The model follows a cohort of U.S. women from age 12 to 100 years.

Histological Subtypes of Invasive Cervical Cancer

Squamous cancer of the cervix accounts for approximately 80 to 85 percent of invasive cervical cancer cases. Adenocarcinoma, which accounts for another 10 to 15 percent, may be increasing in incidence.67 Cervical cytology may also be less sensitive for adenocarcinoma. However, we did not distinguish between histologic subtypes in any of the estimates for screening or treatment. This is consistent with the approach taken in the original model and also consistent with other models.

Patient and Provider Behavior

Consistent with other models, this model assumes that all women in the cohort (100 percent) receive the screening test at the appropriate interval and that all patients receive appropriate diagnostic and therapeutic interventions based on the results of the screening tests for the base-case analysis. The implications of less than perfect adherence to screening are explored in sensitivity analyses.

Parameter Estimates From Available Data

Hysterectomy for benign disease. Age-specific hysterectomy rates are based on estimates from Keshavarez et al.68

Incidence of HPV infection. Since estimates of test performance for HPV DNA testing are conditioned on underlying histology rather than HPV type, no distinction is made between different types of HPV. The incidence, progression, and regression estimates are averages for all viral types. The age-specific estimates for HPV incidence in the model were back-calculated in order to produce an HPV prevalence curve that is consistent with the reported literature (Appendix B Table 1 and Appendix B Figure 2).13-15,69 In particular, the prevalence curve shows a peak in prevalence and magnitude that is similar to that reported in U.S. population-based studies by Dunne et al13 and Kulasingam et al.14

This figure shows the model–predicted age-specific prevalence of HPV and observed prevalence of HPV based on three studies. The x-axis shows age, grouped in increments of 5 years and varying from 15 to 19 to 80 to 84 years of age. The y axis shows the prevalence of HPV and varies from 0 to 0.35. Bars show the model–predicted age-specific prevalence of HPV. The model-predicted prevalence is 0.15 for ages 15 to 19 years, peaks at 0.24 for ages 20 to 24, and then decreases to 0.03 for ages 80 to 84.

Appendix B Figure 2

Duke Cervical Cancer Model (Main Analysis): Prevalence of HPV*. *Dunne prevalence estimates are measured in 10-year increments beginning at age 30 years (30-39, 40-49, and 50-59). Kulasingam estimates are measured in 5-year increments up to age 34 years, (more...)

Regression, persistence, and progression of HPV infection. These estimates are averaged for all types and are primarily based on the older model but confirmed with more recent studies. The one significant change is the estimate of progression from CIN2-3 to cancer. In the older model, this was estimated to be approximately 4 percent per year. In this model, we have revised the estimate for younger women (aged 30 years and younger) to reflect recent analyses that show that progression from CIN3 to cancer is approximately 1 percent per year.25-26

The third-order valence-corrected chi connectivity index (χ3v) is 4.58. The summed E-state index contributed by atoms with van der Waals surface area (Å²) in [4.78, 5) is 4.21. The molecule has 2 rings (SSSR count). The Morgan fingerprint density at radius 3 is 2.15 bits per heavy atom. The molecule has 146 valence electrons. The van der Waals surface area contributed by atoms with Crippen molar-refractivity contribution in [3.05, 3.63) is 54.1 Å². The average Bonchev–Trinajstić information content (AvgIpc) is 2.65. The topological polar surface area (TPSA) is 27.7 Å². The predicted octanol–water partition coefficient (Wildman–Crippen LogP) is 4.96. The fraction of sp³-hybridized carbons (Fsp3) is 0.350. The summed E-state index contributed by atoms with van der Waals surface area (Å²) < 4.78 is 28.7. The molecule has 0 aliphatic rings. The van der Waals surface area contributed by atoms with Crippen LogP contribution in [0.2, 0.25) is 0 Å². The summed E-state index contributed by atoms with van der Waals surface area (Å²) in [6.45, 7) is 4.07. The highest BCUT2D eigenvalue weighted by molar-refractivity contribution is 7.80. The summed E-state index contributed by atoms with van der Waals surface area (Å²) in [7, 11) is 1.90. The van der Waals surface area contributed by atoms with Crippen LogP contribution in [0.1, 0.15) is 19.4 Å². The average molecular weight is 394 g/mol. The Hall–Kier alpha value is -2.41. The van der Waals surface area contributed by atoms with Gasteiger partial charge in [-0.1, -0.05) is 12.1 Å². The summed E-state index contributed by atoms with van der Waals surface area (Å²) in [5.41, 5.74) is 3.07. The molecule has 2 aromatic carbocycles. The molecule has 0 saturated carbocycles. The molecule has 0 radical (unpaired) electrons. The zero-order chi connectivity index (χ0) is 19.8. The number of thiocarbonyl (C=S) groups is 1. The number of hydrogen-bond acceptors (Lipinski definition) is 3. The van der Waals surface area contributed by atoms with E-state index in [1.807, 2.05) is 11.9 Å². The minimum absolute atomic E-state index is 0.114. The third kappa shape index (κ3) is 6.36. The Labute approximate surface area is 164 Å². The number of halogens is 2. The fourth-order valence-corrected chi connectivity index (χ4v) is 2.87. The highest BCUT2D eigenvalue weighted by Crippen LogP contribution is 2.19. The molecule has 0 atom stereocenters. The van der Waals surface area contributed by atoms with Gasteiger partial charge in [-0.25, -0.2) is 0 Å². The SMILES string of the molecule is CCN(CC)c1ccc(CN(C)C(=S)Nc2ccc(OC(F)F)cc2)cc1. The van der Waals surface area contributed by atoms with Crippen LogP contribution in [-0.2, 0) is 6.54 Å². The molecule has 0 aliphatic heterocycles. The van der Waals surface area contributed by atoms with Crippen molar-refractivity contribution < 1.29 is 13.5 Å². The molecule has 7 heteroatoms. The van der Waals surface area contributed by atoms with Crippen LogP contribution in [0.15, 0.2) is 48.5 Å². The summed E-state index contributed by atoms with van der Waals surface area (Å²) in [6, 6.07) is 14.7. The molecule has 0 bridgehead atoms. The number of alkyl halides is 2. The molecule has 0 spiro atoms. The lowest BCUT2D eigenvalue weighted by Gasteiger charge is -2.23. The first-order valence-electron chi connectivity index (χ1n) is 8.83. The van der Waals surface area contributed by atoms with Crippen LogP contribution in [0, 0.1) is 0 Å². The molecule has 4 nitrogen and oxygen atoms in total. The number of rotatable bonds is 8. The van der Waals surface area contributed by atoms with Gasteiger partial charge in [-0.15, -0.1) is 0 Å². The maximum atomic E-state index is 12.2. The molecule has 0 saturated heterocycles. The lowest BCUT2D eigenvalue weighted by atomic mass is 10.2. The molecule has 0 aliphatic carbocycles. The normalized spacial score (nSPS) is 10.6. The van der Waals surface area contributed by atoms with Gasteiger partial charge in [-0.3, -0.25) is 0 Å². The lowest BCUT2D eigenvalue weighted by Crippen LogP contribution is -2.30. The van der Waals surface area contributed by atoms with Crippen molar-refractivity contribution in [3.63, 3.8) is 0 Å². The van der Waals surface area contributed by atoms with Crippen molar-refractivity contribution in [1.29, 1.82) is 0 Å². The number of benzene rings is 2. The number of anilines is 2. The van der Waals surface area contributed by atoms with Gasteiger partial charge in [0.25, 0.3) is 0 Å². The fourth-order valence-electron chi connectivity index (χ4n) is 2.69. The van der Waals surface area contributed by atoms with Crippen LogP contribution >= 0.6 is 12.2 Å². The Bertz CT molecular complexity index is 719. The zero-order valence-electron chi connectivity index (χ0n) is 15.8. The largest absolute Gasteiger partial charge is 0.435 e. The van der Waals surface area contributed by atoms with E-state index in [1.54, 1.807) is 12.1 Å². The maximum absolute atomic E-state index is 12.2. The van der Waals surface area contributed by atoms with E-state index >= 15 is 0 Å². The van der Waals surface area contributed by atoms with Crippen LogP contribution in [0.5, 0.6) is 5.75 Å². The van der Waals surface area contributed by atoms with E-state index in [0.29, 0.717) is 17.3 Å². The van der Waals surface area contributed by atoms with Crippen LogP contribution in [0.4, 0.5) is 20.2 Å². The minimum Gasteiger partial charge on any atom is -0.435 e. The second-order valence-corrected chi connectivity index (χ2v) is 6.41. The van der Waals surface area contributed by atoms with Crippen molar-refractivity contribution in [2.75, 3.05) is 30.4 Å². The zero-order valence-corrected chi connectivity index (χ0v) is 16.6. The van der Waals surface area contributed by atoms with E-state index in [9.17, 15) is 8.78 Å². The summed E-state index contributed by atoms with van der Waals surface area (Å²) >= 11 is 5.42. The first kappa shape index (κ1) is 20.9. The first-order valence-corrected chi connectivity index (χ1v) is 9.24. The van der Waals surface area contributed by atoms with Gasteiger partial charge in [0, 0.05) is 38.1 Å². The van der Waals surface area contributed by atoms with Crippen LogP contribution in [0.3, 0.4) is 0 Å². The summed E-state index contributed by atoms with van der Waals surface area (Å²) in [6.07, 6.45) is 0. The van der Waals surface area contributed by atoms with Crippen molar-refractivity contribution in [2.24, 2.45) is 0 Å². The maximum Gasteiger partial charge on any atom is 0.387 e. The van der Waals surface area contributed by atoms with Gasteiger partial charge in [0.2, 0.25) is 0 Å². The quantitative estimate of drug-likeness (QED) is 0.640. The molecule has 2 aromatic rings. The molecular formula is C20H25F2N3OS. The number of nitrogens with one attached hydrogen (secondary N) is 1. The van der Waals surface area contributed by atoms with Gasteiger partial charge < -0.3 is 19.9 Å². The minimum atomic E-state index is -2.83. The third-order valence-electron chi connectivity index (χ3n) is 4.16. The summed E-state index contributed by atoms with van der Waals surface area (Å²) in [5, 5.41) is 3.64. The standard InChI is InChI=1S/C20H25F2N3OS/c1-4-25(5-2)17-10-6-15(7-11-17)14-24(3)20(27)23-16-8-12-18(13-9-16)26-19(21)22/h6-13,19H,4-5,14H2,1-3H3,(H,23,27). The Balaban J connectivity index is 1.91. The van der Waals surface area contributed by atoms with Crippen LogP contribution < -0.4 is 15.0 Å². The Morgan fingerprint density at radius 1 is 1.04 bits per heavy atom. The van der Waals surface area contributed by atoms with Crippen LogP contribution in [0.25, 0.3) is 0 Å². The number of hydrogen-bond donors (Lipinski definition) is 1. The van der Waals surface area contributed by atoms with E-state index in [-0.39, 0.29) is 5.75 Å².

Revised natural history model to account for different progression and regression rates of CIN. Estimates for progression and regression between low-grade and high-grade neoplasia are from the original model as well as an updated review of the literature. Historically, CIN has been viewed as a continuum, with progression from HPV infection to CIN1, CIN2, and CIN 3 assumed to take place over a period of decades, representing a slow progression of disease. The original model was developed to represent this view of CIN. Recently, however, studies suggest that CIN1 and CIN2-3 may be established separately, and that young women can develop a CIN2-3 lesion within a short period of time (2 years).23,70-72 Based on these studies as well as others, Baseman and Koutsky have proposed a revised view of CIN, with an early establishment of high-grade lesions, but the majority regressing, with only a minority progressing.24 However, since it is unclear whether this view of the natural history is applicable to all women, we developed a model that reflects a higher burden of disease in young women in particular, but with most of the disease regressing, and only a small proportion progressing per year. Details of the estimates used are presented in Appendix B Table 2. The model was calibrated to produce an HPV prevalence curve and cancer incidence and mortality curve similar to those observed in large screening studies and SEER data (Appendix B Figures 3-7). Assuming that most women undergo screening at least every 3 years, the model predicts a lifetime risk of developing cancer of 0.63 and a lifetime risk of dying from cancer of 0.17, compared to the SEER estimates of 0.672 and 0.23, respectively.58